, catcalling, or staring. In public transport, moreover, a vehicle’s movement serves as an alibi to touch the other’s body, as shown by recent official campaigns in the New York City Subway, London Underground, Paris Metro, and Mexico City Metro. A survey in
A Genealogy of Sexual Harassment of Female Passengers in Buenos Aires Public Transport
Dhan Zunino Singh
“Beachten Sie die Lücken”: Reviewing the Cultural Histories and Geographies of Public Transport in Berlin
In Berlin’s U-Bahn an announcement cautions passengers: “Bitte beachten Sie beim Aussteigen die Lücke zwischen Zug und Bahnsteigkante.” This fastidious rendition of the London Underground’s “mind the gap” warning reveals audio equivalencies between the two transport networks. However, the more numerous curved platforms of the Underground—originally designed for the shorter trains of the past—mean that its gaps are more pronounced than those of the U-Bahn. When it comes to the cultural investigation of each city’s broader public transport histories and geographies, the reverse is true. Unlike in London, public transport in the German capital has escaped the significant scholarly attention of historians in recent years.
The Role of Cycle Rickshaws in Urban Transport
Today and Tomorrow
Cycle rickshaws continue to play an important role in meeting the mobility demands in South Asian cities. Current transport policies, however, do not support their use. Rickshaws are viewed as a cause of congestion and a profession in which rickshaw owners exploit poor people. This article presents data from published studies to argue against those views. Data from Delhi metro users suggests that as cities expand their public transport services, rickshaws will continue as an important feeder mode in the future. Recent studies also suggest that if separate lanes are created for non-motorized vehicles (which can be used by bicycles as well), then rickshaws and motorized vehicles will experience less congestion and non-motorized vehicles will be exposed to lower traffic crash risk. This article advocates the collection of relevant data concerning rickshaw trips and the number of rickshaws in future travel surveys and that appropriate infrastructures should be designed to facilitate their movement.
Concluding Thoughts Based on the Case of Switzerland
The way public transportation and highway policies are considered in tandem is determinant of how the means of transportation are used, and that policy choices have implications in the middle and long term as they forge path dependence. This paper discuss this issues, using the case of Switzerland—often considered a best-practice country in terms of coordination—to explore the obstacles encountered when transportation policies à la Swiss are "imported" to other countries.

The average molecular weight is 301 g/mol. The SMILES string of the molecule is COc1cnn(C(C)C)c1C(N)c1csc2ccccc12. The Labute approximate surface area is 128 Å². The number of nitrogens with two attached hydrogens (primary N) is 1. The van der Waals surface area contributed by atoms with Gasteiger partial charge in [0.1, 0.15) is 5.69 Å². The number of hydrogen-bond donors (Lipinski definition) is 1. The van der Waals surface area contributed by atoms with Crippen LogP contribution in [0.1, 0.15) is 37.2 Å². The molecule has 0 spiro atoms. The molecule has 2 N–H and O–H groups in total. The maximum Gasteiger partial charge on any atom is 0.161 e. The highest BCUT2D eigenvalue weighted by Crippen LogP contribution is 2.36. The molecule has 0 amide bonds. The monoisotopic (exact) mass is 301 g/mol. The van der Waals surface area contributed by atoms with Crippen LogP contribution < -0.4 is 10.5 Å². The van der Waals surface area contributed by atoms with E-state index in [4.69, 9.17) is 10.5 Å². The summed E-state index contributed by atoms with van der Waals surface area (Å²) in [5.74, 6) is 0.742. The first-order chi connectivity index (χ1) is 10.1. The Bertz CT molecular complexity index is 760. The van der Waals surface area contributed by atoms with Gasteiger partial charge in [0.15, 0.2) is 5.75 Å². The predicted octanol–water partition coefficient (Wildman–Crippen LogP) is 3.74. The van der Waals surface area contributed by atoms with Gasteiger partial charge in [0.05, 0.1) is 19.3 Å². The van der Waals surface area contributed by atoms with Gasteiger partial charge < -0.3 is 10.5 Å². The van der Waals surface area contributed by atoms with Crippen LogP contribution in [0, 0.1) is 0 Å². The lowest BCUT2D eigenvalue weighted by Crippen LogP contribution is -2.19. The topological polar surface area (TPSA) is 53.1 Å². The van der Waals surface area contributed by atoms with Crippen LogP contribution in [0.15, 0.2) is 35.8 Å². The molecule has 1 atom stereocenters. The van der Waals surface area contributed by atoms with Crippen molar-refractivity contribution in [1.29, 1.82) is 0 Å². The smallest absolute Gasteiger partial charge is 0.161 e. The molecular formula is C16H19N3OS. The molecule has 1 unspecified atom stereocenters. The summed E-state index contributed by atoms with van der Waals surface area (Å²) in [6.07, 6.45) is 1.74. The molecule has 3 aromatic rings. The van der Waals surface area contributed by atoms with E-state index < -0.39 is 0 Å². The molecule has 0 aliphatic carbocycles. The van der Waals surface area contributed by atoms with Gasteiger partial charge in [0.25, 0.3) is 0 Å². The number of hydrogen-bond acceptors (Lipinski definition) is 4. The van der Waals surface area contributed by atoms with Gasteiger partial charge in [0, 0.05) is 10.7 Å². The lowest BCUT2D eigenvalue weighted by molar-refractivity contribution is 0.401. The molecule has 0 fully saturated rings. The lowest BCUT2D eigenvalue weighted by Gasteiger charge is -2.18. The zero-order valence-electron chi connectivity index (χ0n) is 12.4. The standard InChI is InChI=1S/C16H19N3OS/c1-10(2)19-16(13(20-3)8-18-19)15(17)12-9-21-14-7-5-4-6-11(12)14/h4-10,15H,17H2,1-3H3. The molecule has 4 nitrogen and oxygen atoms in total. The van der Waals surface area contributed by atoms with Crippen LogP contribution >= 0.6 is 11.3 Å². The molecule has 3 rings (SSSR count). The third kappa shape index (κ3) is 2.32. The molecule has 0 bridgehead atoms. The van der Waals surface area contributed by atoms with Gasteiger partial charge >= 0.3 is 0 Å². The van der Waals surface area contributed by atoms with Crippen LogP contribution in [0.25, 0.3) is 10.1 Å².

Moving the Masses: Toward a History of Public Transport in Postwar Latin America
Andra B. Chastain
Nearly three decades ago, a French-trained urban planner remarked that “getting around any Latin American city is a true quotidian feat” for travelers contending with “the subways of Caracas, the packed lines of the Mexico metro, the Santiago journeys without any foreseeable destination, the crammed La Paz truffis [cars with fixed routes], the dangerous Lima micro[buses], and the ups-and-downs of central Quito.” While this description evokes the colorful spectrum of urban mobility in the region, it also sums up the anxieties of many postwar observers of Latin American cities: urban transportation seemed to be in crisis. With vehicle shortages, traffic congestion, air pollution, and sporadic social protests, public transportation tested Latin American metropolises since at least the postwar era.
Urban Electric Public Transport in Eastern and Southeastern Europe: Toward a Historical Anthropology of Infrastructural Crises
Crises in urban electric transport infrastructure of Eastern and Southeastern Europe present not only a fruitful subject for historical, ethnographic, and sociological inquiry, but also contribute to two intersecting knowledge fields. First, to the multidisciplinary constellation of studies dedicated to failures of sociotechnical systems that I will refer to as disaster and crisis studies. And second, to social studies of urban transit in the former Socialist Bloc, a subfield within broader mobility and transport studies. In this text I will review the state of both these fields and then proceed to conceptualize the intersections between them, proposing historical anthropology as an integration tool. In the process I will occasionally refer to my fieldwork in Donbas, Ukraine, from 2011 to 2013, and eastern Romania since 2015.
Visual and Toponymical Landscape
Place Names on Railway Station Signs
Northern England and Milan, Italy. These are regions where, during the winter of 2019–2020, before the outbreak of the Covid-19 pandemic, it was possible to make a direct survey. Toponymical Spaces and Public Transport It is common for human
Literary Mobilities and 1930s London Tramway Closure Events
Enthusiast activity surrounds public transport and is a growing area of interest for researchers developing bottom-up or participant-led views. 1 Such accounts, like allied ones investigating transport workers’ perspectives, counterbalance a
Jonathan Leif Basilio, Melanie Bassett, Purbasha Das, Kavyta Kay, Dave McLaughlin, and Chigusa Yamaura
to support their own interests. Initially, the permanence of such infrastructure was used to promote a feeling of accessibility among passengers of public transport. Later these same structures were viewed as obstructions to traffic and overall
Walking as a Metaphor
COVID Pandemic and the Politics of Mobility
urban spatiality. However, amid the lockdown migrants do not have the subsistence to stay in the city. Public transport is withdrawn and the inter-state borders sealed. They are thus forced to walk home. Out of the heterotopic ghettos, they are now